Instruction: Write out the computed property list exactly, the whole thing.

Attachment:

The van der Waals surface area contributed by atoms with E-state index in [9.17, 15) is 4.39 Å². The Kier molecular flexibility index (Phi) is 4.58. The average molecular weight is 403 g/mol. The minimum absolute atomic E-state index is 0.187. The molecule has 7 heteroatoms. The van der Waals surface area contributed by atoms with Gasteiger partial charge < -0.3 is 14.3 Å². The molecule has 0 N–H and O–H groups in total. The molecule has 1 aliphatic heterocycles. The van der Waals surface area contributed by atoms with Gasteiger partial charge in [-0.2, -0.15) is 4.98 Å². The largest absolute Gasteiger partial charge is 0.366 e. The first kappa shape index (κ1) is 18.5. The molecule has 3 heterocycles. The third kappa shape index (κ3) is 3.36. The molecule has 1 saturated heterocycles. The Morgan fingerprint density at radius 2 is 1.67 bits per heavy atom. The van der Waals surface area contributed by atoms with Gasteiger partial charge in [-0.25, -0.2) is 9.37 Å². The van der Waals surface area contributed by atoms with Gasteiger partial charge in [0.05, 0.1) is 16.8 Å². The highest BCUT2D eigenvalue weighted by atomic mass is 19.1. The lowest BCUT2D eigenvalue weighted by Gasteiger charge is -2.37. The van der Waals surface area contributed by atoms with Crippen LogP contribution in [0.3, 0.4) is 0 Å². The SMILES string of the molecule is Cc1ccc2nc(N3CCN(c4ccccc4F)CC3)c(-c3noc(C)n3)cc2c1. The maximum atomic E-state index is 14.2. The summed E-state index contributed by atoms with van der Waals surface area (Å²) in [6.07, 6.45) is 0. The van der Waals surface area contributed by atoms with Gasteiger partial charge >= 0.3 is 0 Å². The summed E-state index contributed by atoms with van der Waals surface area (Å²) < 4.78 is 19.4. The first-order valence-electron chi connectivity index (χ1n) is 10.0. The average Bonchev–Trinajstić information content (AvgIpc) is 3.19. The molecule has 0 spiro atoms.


The van der Waals surface area contributed by atoms with E-state index in [9.17, 15) is 4.39 Å². The Kier molecular flexibility index (Phi) is 4.58. The average molecular weight is 403 g/mol. The minimum absolute atomic E-state index is 0.187. The molecule has 7 heteroatoms. The van der Waals surface area contributed by atoms with Gasteiger partial charge < -0.3 is 14.3 Å². The molecule has 0 N–H and O–H groups in total. The molecule has 1 aliphatic heterocycles. The van der Waals surface area contributed by atoms with Gasteiger partial charge in [-0.2, -0.15) is 4.98 Å². The largest absolute Gasteiger partial charge is 0.366 e. The first kappa shape index (κ1) is 18.5. The molecule has 3 heterocycles. The third kappa shape index (κ3) is 3.36. The molecule has 1 saturated heterocycles. The Morgan fingerprint density at radius 2 is 1.67 bits per heavy atom. The van der Waals surface area contributed by atoms with Gasteiger partial charge in [-0.25, -0.2) is 9.37 Å². The van der Waals surface area contributed by atoms with Gasteiger partial charge in [0.05, 0.1) is 16.8 Å². The highest BCUT2D eigenvalue weighted by atomic mass is 19.1. The lowest BCUT2D eigenvalue weighted by Gasteiger charge is -2.37. The van der Waals surface area contributed by atoms with Crippen LogP contribution in [0.3, 0.4) is 0 Å². The SMILES string of the molecule is Cc1ccc2nc(N3CCN(c4ccccc4F)CC3)c(-c3noc(C)n3)cc2c1. The maximum atomic E-state index is 14.2. The summed E-state index contributed by atoms with van der Waals surface area (Å²) in [6.07, 6.45) is 0. The van der Waals surface area contributed by atoms with Gasteiger partial charge >= 0.3 is 0 Å². The summed E-state index contributed by atoms with van der Waals surface area (Å²) < 4.78 is 19.4. The first-order valence-electron chi connectivity index (χ1n) is 10.0. The average Bonchev–Trinajstić information content (AvgIpc) is 3.19. The molecule has 0 spiro atoms.